Asian governments to invest in production to take advantage of Covid-19 trade shake-up

12 Aug 20

Asian governments are expected to channel more money into domestic supply chains following Covid-19, according to ratings agency Moody’s.


In a report, it said that governments are expected to look towards subsidies to encourage particular industries in their own country, making trade less reliant on geopolitical stability and smooth conditions, according to a report from ratings agency Moody’s.

The Japanese government, the paper pointed out, recently earmarked $2.2bn to help companies shift production back to Japan.

Potential shifts in the shape of supply chains follow several years of tense trading conditions, including a trade war between the US and China.

In most country’s cases, Moody’s suggested a shortening of supply chains will be limited to strategic industries such as medicines, memory chips and power modules.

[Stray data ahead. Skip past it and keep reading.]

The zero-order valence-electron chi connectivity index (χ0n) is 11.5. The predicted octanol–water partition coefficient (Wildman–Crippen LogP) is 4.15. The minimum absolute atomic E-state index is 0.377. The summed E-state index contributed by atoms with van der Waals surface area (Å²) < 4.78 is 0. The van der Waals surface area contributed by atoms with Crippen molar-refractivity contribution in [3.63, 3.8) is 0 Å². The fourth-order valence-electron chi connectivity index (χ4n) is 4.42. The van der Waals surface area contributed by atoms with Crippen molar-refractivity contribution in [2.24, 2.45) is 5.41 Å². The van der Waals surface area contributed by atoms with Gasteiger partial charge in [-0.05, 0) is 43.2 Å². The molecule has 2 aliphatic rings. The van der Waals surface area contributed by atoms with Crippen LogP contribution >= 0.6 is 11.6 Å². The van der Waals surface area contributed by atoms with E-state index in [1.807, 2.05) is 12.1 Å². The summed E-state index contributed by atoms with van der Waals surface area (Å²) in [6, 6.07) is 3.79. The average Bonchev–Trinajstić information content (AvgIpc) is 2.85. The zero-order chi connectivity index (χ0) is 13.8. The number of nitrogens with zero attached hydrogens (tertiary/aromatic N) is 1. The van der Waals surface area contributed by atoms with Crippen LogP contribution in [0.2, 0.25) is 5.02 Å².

Supply chains have been moving away from China for several years, partly due to rising labour costs as the Chinese economy develops, exacerbated by trade conflict with the US since the election of Donald Trump as president, and now compounded by Covid-19.

However, the pandemic “will likely accelerate fundamental shifts in trade relationships globally and particularly in Asia”, the report said.

“Asian countries ex-China will stand to benefit from diversification away from China provided that these countries have sound economic fundamentals, reliable infrastructure, sufficient human capital stock and low geopolitical and supply security risk.”

Moody’s predicted that supply chains will become shorter and less “just-in-time”, which is likely to lead to increased regionalisation, with countries becoming more reliant on their near neighbours.

It suggested that the biggest beneficiaries from such a shift will be Thailand, Vietnam, Taiwan and Malaysia.

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